This is the portal to a genealogy database that I have been working on for some time.
I started down this road some years ago when the Girlchild (I avoid identifying the living here and elsewhere) started to study history and her reaction was not what I expected. She didn't seem impressed, and so I set out to show her a different approach. The end result of my attempt to use family to stir up interest and enthusiasm in history is this website.
It may seem a little overwhelming at first, but don't be put off. The simplest way to think about it is, there is one page for each person in the genealogy, and families are collections of pages. You can look at an individual's sheet, or at a family summary, or you can look at a tree in the traditional sense to track things over time. If you are asked to log in, use the username visitor and the password visitor to gain access. You'll be able to see a good deal that way. If you'd like to explore further, please get in touch so I can set up an account for you, or use this form.
To get you started exploring, please see any of the individuals highlighted below.
A fully illustrated introduction and navigation guide is available here. You can return to it whenever you need to remind yourself of how to get something done. If you have ideas for how the tutorial could be improved, please let me know.
Most everyone is familiar with Wikipedia, but you may not be aware that wikis are used widely across the internet to organize information. The genealogy pages themselves are not a good place to tell longer stories. Large images and documents are also not suited to the genealogy database layout Further, trial transcripts, newspaper clippings, book and article excerpts are difficult to format and to read, so I've begun shifting such documents from the database to the new stellawiki. For the moment the wiki is there to provide in depth information about individuals or their families, and about places.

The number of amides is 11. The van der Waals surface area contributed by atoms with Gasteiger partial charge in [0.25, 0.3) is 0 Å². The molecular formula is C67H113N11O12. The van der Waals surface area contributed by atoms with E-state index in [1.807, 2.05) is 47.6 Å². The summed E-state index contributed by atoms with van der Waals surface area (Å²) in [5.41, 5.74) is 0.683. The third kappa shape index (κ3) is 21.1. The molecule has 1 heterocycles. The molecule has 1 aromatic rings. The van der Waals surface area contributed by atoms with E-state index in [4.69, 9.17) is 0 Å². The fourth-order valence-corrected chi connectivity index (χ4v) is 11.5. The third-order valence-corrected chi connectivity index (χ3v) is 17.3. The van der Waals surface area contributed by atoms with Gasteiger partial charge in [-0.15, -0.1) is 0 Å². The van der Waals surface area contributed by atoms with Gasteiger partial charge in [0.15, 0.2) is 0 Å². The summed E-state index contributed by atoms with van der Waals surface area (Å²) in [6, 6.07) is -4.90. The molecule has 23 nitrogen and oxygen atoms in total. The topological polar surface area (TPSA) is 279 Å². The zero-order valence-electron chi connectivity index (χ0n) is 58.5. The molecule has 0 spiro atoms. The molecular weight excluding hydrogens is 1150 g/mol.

Clicking on the small icon next to an individual's (or place's) name will take you to the right wikipage -- if one already exists. And I would be thrilled if you are interested in participating. The example page (click on the icon) is about Winifred King Benham who was tried for witchcraft three times -- and survived.
For those who haven't really looked into the finer points of genealogy, this important note: If you do not see a reliable source cited as evidence for a piece of information, then you must consider it to be conjecture. If you happen to know an undocumented fact is true (for example, you find your great grandfather here, and you've got a copy of his death certificate) then please email me about that.
Otherwise please think of what you read as possibility waiting for documentation. It might be fun or shocking or just plain absurd. It might be true. It might not be. We may never know.
Given the fact that so much of genealogy is founded on the availablity of solid documentation, errors are inevitable. If you run across a date or other information you know is wrong, please do contact me. I am more than happy to stand corrected. You'll note also that on each individual's page there's a link just below the name "submit photo/document." If you don't see a photo of your parents or your grandparents (or your kids) here, and you think there should be such a photo, then please submit a digital photo to be included. Same with birth and marriage certificates, passports, any documents you may have about earlier generations will help fine tune the data here.
I'm especially interested in photos and old documents, so please don't throw them away. If you send them to me I will scan them and send the originals back to you. And I'd be thrilled to do it. I also have a good collection of photos of people I can't name. Some are dour old men, but every once in a while there's a photo to make you laugh out loud (see the kids above).
Copyright is a topic I think about alot, primarily because I make my living as writer. As any writer will tell you, copyright is necessary if authors and musicians and others like them are going to eat. My novels are copyrighted, and my publishers would take anybody to court who impinged on those copyrights, and rightly so.
However. I note that many people who put genealogical data on websites sprinkle copyright warnings liberally throughout, and I find it hard to understand what is meant by that, or what they hope to accomplish. If someone spends years writing a book on Family X and publishes it, then yes. Copyright, of course. By all means.
It won't come as a surprise that there are some unpleasant people in the family, but the scope is kind of impressive. We have Pennsylvanian slaveholders (one of whom had a son by one of his slaves, a boy he baptized 'Sin'); ax-murderers, vendetta and family feud enthusiasts with murder in their hearts, bigamists, innkeepers with less than ethical business practices, and sticky fingered persons of all ages, nationalities and both sexes.